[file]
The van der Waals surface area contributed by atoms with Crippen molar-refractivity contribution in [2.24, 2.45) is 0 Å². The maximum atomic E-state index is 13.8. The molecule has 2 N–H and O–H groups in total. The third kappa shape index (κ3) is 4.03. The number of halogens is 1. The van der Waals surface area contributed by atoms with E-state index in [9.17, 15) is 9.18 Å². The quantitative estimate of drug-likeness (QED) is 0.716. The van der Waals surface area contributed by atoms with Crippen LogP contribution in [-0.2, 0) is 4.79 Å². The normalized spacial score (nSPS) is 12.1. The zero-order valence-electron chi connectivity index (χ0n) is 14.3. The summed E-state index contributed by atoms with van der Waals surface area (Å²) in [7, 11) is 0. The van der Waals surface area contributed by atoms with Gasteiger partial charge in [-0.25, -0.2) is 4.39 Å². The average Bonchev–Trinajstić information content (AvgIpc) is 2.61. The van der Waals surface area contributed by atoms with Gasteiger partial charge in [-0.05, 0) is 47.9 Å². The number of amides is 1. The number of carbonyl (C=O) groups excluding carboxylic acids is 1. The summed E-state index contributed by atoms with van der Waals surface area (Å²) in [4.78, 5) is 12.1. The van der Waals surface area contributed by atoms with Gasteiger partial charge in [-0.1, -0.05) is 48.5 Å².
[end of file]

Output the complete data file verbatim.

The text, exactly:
The van der Waals surface area contributed by atoms with Crippen molar-refractivity contribution in [2.24, 2.45) is 0 Å². The maximum atomic E-state index is 13.8. The molecule has 2 N–H and O–H groups in total. The third kappa shape index (κ3) is 4.03. The number of halogens is 1. The van der Waals surface area contributed by atoms with E-state index in [9.17, 15) is 9.18 Å². The quantitative estimate of drug-likeness (QED) is 0.716. The van der Waals surface area contributed by atoms with Crippen LogP contribution in [-0.2, 0) is 4.79 Å². The normalized spacial score (nSPS) is 12.1. The zero-order valence-electron chi connectivity index (χ0n) is 14.3. The summed E-state index contributed by atoms with van der Waals surface area (Å²) in [7, 11) is 0. The van der Waals surface area contributed by atoms with Gasteiger partial charge in [-0.25, -0.2) is 4.39 Å². The average Bonchev–Trinajstić information content (AvgIpc) is 2.61. The van der Waals surface area contributed by atoms with Gasteiger partial charge in [-0.05, 0) is 47.9 Å². The number of amides is 1. The number of carbonyl (C=O) groups excluding carboxylic acids is 1. The summed E-state index contributed by atoms with van der Waals surface area (Å²) in [4.78, 5) is 12.1. The van der Waals surface area contributed by atoms with Gasteiger partial charge in [-0.1, -0.05) is 48.5 Å².